TB elimination at stake unless Europe cares urgently for vulnerable, poor and marginalized populations and migrants


WHO Regional Office for Europe
Cristiana Salvi
Tel.: +45 45 33 68 37
Email: csa@euro.who.int

ECDC press office
Tel.: +46 (0) 8 58 60 16 78
Email: press@ecdc.europa.eu

Joint press release by WHO/Europe and the European Centre for Disease Prevention and Control (ECDC)

Copenhagen and Stockholm, 17 March 2016

New data released by the European Centre for Disease Prevention and Control (ECDC) and WHO/Europe ahead of World TB Day show that an estimated 340 000 Europeans had tuberculosis (TB) in 2014, corresponding to a rate of 37 cases per 100 000 population.

With new TB cases decreasing by 4.3% on average between 2010 and 2014, the WHO European Region has met the Millennium Development Goal target of reversing the incidence of TB by 2015. However, high rates of multidrug-resistant (MDR) TB and TB in vulnerable populations, such as the homeless, drug and alcohol abusers and migrants from countries with high numbers of cases of  TB continue to challenge TB elimination.

"One quarter of all 480 000 patients sick with MDR-TB globally were in the European Region in 2014. This alarmingly high number is a major challenge for TB control," says Dr Zsuzsanna Jakab, WHO Regional Director for Europe. "The most vulnerable groups, including poor and marginalized populations and migrants and refugees, are at greater risk of MDR-TB. Because of their living conditions, TB is often diagnosed late, and it is harder for them to complete a treatment course. If we really want to eliminate TB from Europe, no one must be left behind. This is in line with the framework of Health 2020 and the global agenda of the Sustainable Development Goals." 

"Some social circumstances or lifestyles may make it more difficult for people to recognize the symptoms of TB, access health care services, follow treatment or attend regular health care appointments. We need to find tailored interventions for such vulnerable people, which can include outreach teams or directly observed treatment," says ECDC Acting Director Dr Andrea Ammon. "In the EU/EEA, the number of new TB cases is decreasing only slowly, by around 5% each year, and, if TB is not successfully tackled in vulnerable groups, it will not be eliminated as planned. This is why ECDC is issuing scientific advice today to support countries in reaching poor and marginalized populations that are particularly vulnerable to TB."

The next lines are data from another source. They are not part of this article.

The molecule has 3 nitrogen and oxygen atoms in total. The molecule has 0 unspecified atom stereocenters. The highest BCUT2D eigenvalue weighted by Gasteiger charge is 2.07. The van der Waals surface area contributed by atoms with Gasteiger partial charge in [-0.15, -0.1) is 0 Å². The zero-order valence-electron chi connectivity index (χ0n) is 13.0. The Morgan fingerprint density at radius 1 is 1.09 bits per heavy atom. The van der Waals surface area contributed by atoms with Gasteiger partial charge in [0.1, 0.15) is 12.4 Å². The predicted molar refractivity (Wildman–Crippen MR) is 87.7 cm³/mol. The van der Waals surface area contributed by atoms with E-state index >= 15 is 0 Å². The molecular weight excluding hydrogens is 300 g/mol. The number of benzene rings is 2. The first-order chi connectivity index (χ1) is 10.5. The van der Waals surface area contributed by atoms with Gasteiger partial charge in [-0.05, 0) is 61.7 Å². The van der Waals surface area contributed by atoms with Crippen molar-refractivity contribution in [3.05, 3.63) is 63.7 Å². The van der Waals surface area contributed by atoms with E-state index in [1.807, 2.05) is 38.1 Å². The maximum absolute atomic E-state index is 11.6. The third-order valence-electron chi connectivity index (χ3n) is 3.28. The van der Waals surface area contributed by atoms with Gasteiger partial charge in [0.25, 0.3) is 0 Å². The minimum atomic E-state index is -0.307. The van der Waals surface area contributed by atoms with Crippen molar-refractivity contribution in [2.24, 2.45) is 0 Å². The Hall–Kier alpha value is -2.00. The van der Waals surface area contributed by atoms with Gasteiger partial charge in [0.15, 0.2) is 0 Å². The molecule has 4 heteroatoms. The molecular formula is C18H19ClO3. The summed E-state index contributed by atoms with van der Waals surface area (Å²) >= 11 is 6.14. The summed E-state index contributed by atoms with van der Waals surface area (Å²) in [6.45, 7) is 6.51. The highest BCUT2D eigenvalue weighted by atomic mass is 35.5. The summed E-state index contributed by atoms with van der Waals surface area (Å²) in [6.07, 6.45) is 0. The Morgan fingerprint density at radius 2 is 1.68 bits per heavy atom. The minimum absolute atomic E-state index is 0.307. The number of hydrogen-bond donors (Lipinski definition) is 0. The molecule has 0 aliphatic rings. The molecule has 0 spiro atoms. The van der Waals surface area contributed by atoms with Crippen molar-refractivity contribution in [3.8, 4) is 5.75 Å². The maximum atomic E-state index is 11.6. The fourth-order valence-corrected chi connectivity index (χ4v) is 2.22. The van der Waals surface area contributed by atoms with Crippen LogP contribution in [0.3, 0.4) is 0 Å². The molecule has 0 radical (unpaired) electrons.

No systematic association between migration and transmission of TB

The risk that migrants and refugees will be infected or develop TB depends on several factors, including the TB rates in the country of origin. New TB cases in some of the countries of origin are lower than the European Region average. In the Syrian Arab Republic, for example, the rate of new TB cases is 17 per 100 000 population, which is less than half the European Region average (37) and not much higher than the EU/EEA average (12). In addition, as TB is not easily transmitted and contacts are limited, there is a low risk that migrants will transmit the disease to resident populations. 

Universal health coverage should be ensured not only for the resident population but also for refugees and migrants, both documented and undocumented. The European Region is the only one in the world with a consensus document on the minimum package of cross-border TB control and care interventions. These include ensuring access to medical services, irrespective of a migrant's registration status, and a non-deportation policy until intensive TB treatment has been completed.

WHO recommends that TB screening be targeted to those at greatest risk. Among refugees and migrants, those at highest risk are people coming from countries with many new TB cases or who have been living or travelling in precarious situations and may have been exposed to TB infection. The recently published Systematic screening for active tuberculosis: an operational guide provides guidance on targeting and tailoring TB screening in order to detect active disease and provide immediate treatment, thus breaking any chain of transmission among refugees and their close contacts. TB screening must never be used as a reason to reject a refugee or a migrant.